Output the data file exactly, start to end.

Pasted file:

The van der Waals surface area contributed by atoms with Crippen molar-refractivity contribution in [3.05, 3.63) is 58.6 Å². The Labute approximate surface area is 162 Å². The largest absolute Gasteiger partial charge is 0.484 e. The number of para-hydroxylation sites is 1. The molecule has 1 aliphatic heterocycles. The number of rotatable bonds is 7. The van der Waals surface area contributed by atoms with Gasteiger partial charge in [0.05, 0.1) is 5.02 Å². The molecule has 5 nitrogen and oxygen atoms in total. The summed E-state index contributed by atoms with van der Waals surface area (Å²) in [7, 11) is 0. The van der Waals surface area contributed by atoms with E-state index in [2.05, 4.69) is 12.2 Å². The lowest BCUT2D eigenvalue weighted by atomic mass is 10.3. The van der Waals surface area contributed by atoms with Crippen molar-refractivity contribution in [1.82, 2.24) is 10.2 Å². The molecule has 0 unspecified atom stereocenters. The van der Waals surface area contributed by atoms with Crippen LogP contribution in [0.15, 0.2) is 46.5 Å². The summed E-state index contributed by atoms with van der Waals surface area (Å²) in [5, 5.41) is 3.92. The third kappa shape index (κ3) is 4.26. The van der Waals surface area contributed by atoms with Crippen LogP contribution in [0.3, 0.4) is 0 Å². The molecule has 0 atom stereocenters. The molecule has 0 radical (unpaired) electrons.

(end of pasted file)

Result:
The van der Waals surface area contributed by atoms with Crippen molar-refractivity contribution in [3.05, 3.63) is 58.6 Å². The Labute approximate surface area is 162 Å². The largest absolute Gasteiger partial charge is 0.484 e. The number of para-hydroxylation sites is 1. The molecule has 1 aliphatic heterocycles. The number of rotatable bonds is 7. The van der Waals surface area contributed by atoms with Gasteiger partial charge in [0.05, 0.1) is 5.02 Å². The molecule has 5 nitrogen and oxygen atoms in total. The summed E-state index contributed by atoms with van der Waals surface area (Å²) in [7, 11) is 0. The van der Waals surface area contributed by atoms with E-state index in [2.05, 4.69) is 12.2 Å². The lowest BCUT2D eigenvalue weighted by atomic mass is 10.3. The van der Waals surface area contributed by atoms with Crippen molar-refractivity contribution in [1.82, 2.24) is 10.2 Å². The molecule has 0 unspecified atom stereocenters. The van der Waals surface area contributed by atoms with Crippen LogP contribution in [0.15, 0.2) is 46.5 Å². The summed E-state index contributed by atoms with van der Waals surface area (Å²) in [5, 5.41) is 3.92. The third kappa shape index (κ3) is 4.26. The van der Waals surface area contributed by atoms with Crippen LogP contribution in [0.3, 0.4) is 0 Å². The molecule has 0 atom stereocenters. The molecule has 0 radical (unpaired) electrons.